It is quite remarkable that a handful of ideas from the field of neuroscience spread like wildfire through the popular media, thereby becoming part of our culture and worldview, while other ideas remain neglected, known only to a small group of experts.
A recent example would be the idea of mirror neurons, which has successfully stimulated the curiosity of many people outside the ivory tower. Why some ideas are more catchy than others remains a mystery. Since I was little, I always heard that humans use only 10% of their brains. To me, this idea agreed with the age-old notion that we as humans have great potential.
Years later, I learned from reading a series of excellent books on the history of neuroscience and psychology that this notion may actually be a misinterpretation of the classic research by the great Wilder Penfield (1891-1976), an American born neurosurgeon who was the first director of the world-famous Montreal Neurological Institute of McGill University.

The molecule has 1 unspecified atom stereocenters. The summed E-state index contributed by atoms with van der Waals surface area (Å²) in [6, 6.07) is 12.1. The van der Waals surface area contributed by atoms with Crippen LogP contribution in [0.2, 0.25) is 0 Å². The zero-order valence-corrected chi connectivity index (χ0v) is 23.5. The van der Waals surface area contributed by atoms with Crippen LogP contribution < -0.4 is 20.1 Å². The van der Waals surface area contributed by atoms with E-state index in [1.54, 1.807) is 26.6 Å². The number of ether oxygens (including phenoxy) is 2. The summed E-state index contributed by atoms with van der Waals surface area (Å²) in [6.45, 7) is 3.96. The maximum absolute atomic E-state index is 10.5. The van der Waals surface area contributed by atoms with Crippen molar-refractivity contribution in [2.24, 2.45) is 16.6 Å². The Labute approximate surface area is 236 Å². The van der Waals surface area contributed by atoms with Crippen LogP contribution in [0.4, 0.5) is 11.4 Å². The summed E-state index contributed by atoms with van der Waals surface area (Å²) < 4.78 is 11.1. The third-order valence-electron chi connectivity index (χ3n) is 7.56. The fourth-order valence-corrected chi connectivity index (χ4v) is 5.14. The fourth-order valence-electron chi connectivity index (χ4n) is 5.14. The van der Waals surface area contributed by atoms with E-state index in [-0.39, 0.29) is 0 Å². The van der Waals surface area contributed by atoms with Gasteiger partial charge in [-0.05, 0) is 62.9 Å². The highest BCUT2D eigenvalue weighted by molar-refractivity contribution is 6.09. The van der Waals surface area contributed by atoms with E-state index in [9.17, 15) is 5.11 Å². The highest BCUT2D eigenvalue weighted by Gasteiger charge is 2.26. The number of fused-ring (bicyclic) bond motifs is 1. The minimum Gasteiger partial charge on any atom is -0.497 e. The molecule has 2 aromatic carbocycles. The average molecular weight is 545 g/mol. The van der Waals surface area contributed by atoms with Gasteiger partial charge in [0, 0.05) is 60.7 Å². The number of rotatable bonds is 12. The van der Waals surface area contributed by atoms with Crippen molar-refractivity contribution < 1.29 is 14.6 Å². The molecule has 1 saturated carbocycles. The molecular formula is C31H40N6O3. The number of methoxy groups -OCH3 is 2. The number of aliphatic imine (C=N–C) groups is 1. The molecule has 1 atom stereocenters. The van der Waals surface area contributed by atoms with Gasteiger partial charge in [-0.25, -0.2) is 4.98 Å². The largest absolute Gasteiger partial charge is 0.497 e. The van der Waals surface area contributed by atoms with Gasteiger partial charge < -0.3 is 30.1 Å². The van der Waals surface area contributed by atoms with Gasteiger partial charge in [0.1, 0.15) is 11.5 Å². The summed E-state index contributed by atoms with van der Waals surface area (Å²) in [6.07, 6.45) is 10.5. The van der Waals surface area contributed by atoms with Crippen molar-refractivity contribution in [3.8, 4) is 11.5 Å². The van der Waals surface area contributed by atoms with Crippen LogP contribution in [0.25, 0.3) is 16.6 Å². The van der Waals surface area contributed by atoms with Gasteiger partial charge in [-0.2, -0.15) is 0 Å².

Because of his many contributions to medical research in Canada, Penfield was regarded at one time as "the greatest living Canadian." Today, he is remembered as one of the all-time greatest thinkers about the brain.